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Expenses You Need to Know before Leasing Retail Space

by ImpactR about a month ago in business
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ImpactR is a data-driven platform that is transforming commercial real estate (CRE) leasing by using advanced analytics to connect businesses to commercial property owners.

There are a lot of factors to consider when leasing retail space. You need to think about the expenses involved, as well as the potential income you could generate from the property. Here's a breakdown of some of the key costs and considerations you'll face when leasing retail space.

1. Rent You can expect to pay anywhere between $10 and $50 per square foot in rent, depending on the location of your store. A commercial real estate company in Delhi NCR suggests that new businesses should consider paying no more than 15% of their monthly revenues for rent, but many factors can influence what you'll pay in rent each month. Things like the size of the property, its age and how much it is being offered for lease can all affect what you'll have to pay each month when leasing retail space.

2. Security deposits while landlords typically require a security deposit that equals two months' worth of rent, some may ask for up to three times that amount. According to Investopedia, this security deposit helps cover potential damages caused by you, the tenant. If you neglect to pay rent or violate any other terms of your lease agreement, the landlord could use the security deposit for those costs. You should be ready to provide a signed copy of your agreement and a check covering the first month's rent when signing a lease for retail space.

3. Maintenance fees Retail properties may come with several different maintenance fees that need to be paid during your tenancy. These might include things like utilities, property taxes or insurance premiums – all of which are considered "pass-through" expenses because they don't affect how much money you collect from shoppers each month during business hours. In fact, as Investopedia notes, tenant improvements can also be pass-through expenses since they benefit the tenant only.

4. Tenant improvements depending on the scope of your store, you may have to pay certain fees that are considered "tenant improvements." For example, if you're opening a restaurant that requires plumbing, electrical wiring or fire sprinklers, these costs can be passed back to the landlord for approval and paid by you as part of your tenancy agreement.

5. Business licenses you’ll need to make sure all local business licensing requirements are fulfilled before moving into retail space. This can include registering with the state comptroller's office, obtaining any necessary permits from the municipality where your store is located and making sure sales tax accounts are up-to-date. If there's any chance you might neglect these important administrative tasks, it might be a good idea to hire a CPA who can take care of them on your behalf. You may also want to consult with an insurance agent about potential liability protection coverage.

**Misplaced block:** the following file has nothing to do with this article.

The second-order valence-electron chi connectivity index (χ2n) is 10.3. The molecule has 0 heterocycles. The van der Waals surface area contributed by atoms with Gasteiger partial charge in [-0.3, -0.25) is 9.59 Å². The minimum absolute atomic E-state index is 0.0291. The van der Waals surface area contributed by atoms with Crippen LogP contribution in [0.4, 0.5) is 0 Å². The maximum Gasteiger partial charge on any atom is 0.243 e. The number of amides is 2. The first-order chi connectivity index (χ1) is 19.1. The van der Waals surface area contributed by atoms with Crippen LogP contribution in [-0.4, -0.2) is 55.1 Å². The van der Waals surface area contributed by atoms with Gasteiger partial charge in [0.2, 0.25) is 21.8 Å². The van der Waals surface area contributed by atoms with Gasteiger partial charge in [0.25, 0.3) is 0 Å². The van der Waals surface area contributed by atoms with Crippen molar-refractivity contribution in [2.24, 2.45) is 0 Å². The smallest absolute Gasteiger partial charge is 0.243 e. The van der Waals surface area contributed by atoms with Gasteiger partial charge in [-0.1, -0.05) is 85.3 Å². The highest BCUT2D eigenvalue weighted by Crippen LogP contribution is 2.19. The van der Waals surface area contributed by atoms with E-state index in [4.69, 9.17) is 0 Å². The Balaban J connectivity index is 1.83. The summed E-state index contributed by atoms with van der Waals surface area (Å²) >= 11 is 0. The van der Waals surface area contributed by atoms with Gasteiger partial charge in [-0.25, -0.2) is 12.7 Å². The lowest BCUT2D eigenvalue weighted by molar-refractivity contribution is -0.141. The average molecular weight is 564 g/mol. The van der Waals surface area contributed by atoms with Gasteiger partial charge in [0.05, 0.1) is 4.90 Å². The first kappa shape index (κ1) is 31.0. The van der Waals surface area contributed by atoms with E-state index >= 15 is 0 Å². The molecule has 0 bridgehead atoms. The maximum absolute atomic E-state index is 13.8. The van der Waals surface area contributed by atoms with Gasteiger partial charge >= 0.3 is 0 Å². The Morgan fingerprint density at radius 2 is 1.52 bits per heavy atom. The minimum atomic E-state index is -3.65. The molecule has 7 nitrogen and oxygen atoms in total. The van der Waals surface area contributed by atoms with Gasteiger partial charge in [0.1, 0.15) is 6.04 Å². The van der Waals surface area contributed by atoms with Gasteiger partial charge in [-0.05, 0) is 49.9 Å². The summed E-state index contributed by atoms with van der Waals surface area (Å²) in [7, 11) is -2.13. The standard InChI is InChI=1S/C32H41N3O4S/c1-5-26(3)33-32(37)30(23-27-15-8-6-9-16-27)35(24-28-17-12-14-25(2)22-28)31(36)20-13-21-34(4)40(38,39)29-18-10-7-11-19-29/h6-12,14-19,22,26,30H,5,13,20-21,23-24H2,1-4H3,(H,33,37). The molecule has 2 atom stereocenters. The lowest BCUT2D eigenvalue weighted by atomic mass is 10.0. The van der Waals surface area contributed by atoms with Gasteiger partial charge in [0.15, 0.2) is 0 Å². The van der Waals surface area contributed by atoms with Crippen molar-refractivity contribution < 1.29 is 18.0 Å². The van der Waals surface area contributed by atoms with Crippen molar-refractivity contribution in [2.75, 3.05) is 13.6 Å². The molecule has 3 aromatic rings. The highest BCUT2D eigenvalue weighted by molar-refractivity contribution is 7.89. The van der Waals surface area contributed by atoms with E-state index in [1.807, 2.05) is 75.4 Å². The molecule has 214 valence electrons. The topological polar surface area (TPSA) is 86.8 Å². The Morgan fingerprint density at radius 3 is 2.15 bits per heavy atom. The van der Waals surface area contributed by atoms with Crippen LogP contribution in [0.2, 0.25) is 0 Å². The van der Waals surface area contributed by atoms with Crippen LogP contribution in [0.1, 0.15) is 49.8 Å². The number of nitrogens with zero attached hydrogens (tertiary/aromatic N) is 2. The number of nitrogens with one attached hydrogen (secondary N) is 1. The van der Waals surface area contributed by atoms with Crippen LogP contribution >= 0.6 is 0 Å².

6. Insurance Business owners need to protect themselves from risk – whether it's something as serious as a major lawsuit or as common as an unexpected loss due to fire damage at the property. In some cases, you'll be responsible for paying these types of expenses out of pocket if no insurance is in place. It's imperative that business owners not only understand what type of liability coverage they need but also where their assets are most vulnerable and how those risks could impact their bottom line. For example, if you're opening a restaurant, you might acquire commercial auto insurance to cover any liability you might incur while driving to or from the store. If you already have a commercial auto policy, it might not cover retail trips, so check with your agent about whether purchasing additional coverage is necessary.

7. Utilities Electricity, water and sewer service are typically billed separately for retail tenants. You can expect to pay between $25 and $150 per month for utilities, depending on the size of your store space and how much energy (and water) you use each month.

8. Advertising your landlord will benefit from having your business in their shopping center or mall by boosting foot traffic among other shops. As such, they may require you to run advertisements in the property's directory or even make regular appearances at events held within their common areas. Don't be surprised if your landlord provides you with free ad space in addition to charging you for any local print or online ads that are seen by shoppers.

9. Security Retail spaces are prime targets for burglars looking to steal merchandise, cash and customer information. Depending on the crime rate of the area where your store is located, now might be a good time to purchase some security cameras for around-the-clock surveillance of the property. If there's an alarm system in place at the center or mall, make sure it will work properly with all firewalls.

10. Other fees some landlords require tenants to pay security deposits (also known as last month's rent) before their first day of business. You may also want to check into whether the property charges for parking spaces, which you can usually negotiate with your landlord.


About the author


ImpactR is a data-driven platform that is transforming commercial real estate (CRE) leasing by using advanced analytics to connect businesses to commercial property owners.

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